2012-10-29 11:43:36 AM  
2 votes:

whistleridge: That, and 7 is in no way outdated yet.

If I could use XP for 8 years, no problem, I don't see any reason why I shouldn't get the same sort of life out of 7. Especially since big OS changes mean issues with a lot of the other programs I've purchased. Even if 8 didn't look totally idiotic (and it does), I would see zero reason to change. It ain't broke, after all...


I've said this here on Fark before, but I'll lay it down one more time. I really think MS took a look at 7 and said "Oh shiat. We have another XP on our hands. We made this too good and 10 years from now people will still be using it. Quick, release garbage! Get 7 off the shelves pronto so we can guarantee a fresh revenue stream when we put out Windows 9 in two years!"
2012-10-29 11:38:55 AM  
2 votes:

Babwa Wawa: Generation_D: Why would anyone want an OS that looks like AOL Junior 1996?

NowhereMon: I tried it out, if you have a touch screen PC it is pretty cool. It's pretty useless if you don't.

whistleridge: 7 is in no way outdated yet.

Take aside the interface for a minute. Windows 8 is wicked fast - been running it since RTM, and I'm still getting sub-10 second boot times - it takes longer to go through BIOS than it does to boot the OS and get to a usable screen. Also enjoying the enhanced multi-monitor support, and full-blown Hyper-V. It's quite nice.

I personally prefer the new start menu. I hated it at first, but after I customized it, I have everything that I use on a daily basis in one pane, no scrolling around. And anything I use hourly is on the task bar anyway. The biggest thing I don't like is how some metro-enabled apps would sometimes launch in metro mode when you want them in desktop mode. It seemed to happen willy-nilly at first, but after some poking around and customizing, it doesn't happen anymore.

Just my experience. But if you think the only new thing about Windows is MEtro, you're sorely mistaken.


And you demonstrate why Windows 8 is a loser. It may be fast, but if I have to customize the start menu, and figure out how to set the farking thing to desktop mode right out of the box then I don't want it. Win XP & 7 were pretty standard and most desktop users are comfortable with them right out of the box. If I have to either create a custom setup or a bunch of instructions for my users to set the operating system up to what they are used to, well then it is a loser and not worth my time.

Besides I'd rather be pushing Linux desktops instead of MS, if the changeover is too costly/large it may finally push corporate over to my point of view.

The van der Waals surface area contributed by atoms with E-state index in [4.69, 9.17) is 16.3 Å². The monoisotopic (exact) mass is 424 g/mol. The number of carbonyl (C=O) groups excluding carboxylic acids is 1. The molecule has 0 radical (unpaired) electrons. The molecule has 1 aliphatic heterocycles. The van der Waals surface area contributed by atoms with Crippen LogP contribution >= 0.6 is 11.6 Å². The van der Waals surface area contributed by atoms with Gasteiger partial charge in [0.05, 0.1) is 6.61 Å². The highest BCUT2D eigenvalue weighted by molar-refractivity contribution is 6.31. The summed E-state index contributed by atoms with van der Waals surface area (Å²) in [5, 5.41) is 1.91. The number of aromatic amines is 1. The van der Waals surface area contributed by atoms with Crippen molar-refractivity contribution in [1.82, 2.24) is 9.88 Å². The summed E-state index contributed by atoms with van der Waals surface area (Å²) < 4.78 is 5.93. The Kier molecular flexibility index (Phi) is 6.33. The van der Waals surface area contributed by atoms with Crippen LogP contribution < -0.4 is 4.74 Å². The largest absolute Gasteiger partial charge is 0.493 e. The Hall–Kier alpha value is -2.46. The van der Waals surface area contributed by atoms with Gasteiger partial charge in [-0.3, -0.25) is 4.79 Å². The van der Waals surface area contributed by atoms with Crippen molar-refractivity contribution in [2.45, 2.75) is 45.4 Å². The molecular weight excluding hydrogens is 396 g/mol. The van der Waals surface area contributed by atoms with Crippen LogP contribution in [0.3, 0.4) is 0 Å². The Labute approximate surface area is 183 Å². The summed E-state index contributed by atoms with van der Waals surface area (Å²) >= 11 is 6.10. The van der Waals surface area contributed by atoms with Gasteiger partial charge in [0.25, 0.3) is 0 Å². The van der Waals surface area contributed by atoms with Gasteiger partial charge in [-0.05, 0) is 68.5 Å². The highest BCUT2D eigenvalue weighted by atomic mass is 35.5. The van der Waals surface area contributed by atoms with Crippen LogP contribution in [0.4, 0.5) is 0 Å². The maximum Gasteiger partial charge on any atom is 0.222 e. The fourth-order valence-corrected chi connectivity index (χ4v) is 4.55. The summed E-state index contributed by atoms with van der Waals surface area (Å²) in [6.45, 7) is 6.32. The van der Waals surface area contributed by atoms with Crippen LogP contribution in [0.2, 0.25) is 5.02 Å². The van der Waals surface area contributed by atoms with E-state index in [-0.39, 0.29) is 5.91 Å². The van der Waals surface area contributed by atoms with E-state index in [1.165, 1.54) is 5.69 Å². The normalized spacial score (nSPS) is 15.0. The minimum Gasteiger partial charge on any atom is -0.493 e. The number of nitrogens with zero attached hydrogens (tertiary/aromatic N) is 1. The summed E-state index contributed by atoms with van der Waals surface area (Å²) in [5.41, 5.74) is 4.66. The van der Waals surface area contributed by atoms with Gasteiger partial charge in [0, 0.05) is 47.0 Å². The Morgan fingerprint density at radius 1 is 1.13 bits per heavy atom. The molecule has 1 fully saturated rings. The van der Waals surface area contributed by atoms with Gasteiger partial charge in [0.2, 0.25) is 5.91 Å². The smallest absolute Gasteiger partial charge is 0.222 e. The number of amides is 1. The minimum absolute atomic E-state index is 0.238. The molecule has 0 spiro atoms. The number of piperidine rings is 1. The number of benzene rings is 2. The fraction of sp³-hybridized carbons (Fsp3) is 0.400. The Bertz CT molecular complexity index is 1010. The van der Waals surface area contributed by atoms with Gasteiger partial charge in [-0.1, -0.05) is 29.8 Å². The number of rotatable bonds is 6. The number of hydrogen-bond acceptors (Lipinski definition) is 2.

2012-10-29 11:38:08 AM  
2 votes:
us.acidcow.com
2012-10-29 11:21:44 AM  
2 votes:

bhcompy: gingerjet: enry: My employer is advising against Win 8, partially because of retraining that's necessary to use it. Now I've been in IT for about 20 years and have used every consumer version of Windows since 1.0. How much training is really necessary?

A lot. It fundamentally changes how you interact with applications and the OS. Your administrative assistants are going to freak out more about this than the Wordperfect to Microsoft Word switch you forced on them two decades ago.

/shudder at those memories

WHAR START MENU WHARRRR

/really. it's farking awful. I love WP7. I don't want it on my PC.


It is a shame, because Vista/Win7 had hit the zenith of the start menu. It was smart in autopinning things (and you could say go to the pinned Word icon and then launch a specific recent document). If it wasn't autopinned, start typing its name and the search function found it quickly. It was the best of the Start Menu and Apple's quick search combined into one menu.

Now we just have change for the sake of change. I bet the tiles thing is awesome on the tablet or the phone where it is a touch screen. However I'm using a computer with a full sized farking keyboard. Make sure of the fact I have a keyboard you worthless farks who design UI.
2012-10-29 11:14:10 AM  
2 votes:
Looks like Windows 3.1 with slightly better graphics. I don't want that! I want the start button and a simple list of my stuff.
2012-10-29 11:04:19 AM  
2 votes:
My employer is advising against Win 8, partially because of retraining that's necessary to use it. Now I've been in IT for about 20 years and have used every consumer version of Windows since 1.0. How much training is really necessary?
2012-10-29 10:53:43 AM  
2 votes:

Lost Thought 00: Krieghund: I have little demand for Windows 8, because I'm still happy with Windows 7.

They'll be releasing some updates soon in order to fix that problem


Not if they ever want another enterprise customer.

Hint: Microsoft didn't make their billions from home users.
2012-10-29 10:46:27 AM  
2 votes: